Most of the muddle was caused by my smudging across questions of production (what do we notice? what attitude do we take? what markets do we approach?) and questions of consumption (how do we notice? how do we understand? how do we enjoy?) as if all of 'em were one big really dumb question.
Thus, Doug Asherman points out that I claim that the worst thing is the formation and mutual support of a mediocre group, when the really REALLY worst thing is when the mediocre group manages to convince larger groups to take it even more seriously than it takes itself.
Regarding "insularity," David Chess suggests
that there is no "mainland" at all, except in the sense of a particularly large (or visible, or well-funded, or populous) island.(In fact when we're talking The New York Review of Books it's not even that large an island; it's just that the islanders think it's centrally located.... Minifesto: I'm not sure that a decentered self is necessary for ethical living, but I'm pretty sure that a decentered self-image is.)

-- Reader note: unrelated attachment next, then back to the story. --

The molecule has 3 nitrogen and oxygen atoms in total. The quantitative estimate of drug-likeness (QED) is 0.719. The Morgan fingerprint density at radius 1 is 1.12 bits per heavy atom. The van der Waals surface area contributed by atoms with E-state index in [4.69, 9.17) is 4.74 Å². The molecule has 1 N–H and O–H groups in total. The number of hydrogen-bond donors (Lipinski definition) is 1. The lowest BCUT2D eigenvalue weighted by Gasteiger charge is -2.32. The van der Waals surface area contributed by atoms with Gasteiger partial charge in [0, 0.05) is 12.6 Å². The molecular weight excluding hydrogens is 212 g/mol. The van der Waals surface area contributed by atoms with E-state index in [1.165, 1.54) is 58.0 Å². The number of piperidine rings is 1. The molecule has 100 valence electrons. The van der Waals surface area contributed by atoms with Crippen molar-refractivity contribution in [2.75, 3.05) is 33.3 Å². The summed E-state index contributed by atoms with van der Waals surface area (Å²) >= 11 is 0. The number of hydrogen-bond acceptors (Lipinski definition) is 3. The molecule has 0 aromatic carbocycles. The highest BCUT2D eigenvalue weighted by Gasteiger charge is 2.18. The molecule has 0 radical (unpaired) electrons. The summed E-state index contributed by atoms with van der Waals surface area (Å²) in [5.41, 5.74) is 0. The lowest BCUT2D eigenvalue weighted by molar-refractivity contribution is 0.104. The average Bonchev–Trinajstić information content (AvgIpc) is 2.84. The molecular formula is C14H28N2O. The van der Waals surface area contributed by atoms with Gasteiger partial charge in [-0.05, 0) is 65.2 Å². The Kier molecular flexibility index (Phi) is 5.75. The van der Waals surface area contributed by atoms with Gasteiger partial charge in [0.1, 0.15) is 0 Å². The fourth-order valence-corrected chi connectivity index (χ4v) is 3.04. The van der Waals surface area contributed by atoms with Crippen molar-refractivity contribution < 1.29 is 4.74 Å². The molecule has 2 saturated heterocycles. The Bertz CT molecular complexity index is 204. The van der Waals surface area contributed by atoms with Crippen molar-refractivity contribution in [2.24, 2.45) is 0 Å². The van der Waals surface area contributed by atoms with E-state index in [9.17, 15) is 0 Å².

And giving David Auerbach the last long word:
With all respect, I want to reframe your insider/outsider argument, because
I'm not eager to see another generation of writers inspired by Colin
Wilson's The Outsider willing themselves into solipsistic states of media
attention and minor celebrity. I'd like to displace the insider/outsider
dichotomy into the realm of 'material'. There's a quote from John Crowley's
review of Lanark that I'm thinking of:
But the outsider brand, in its two forms--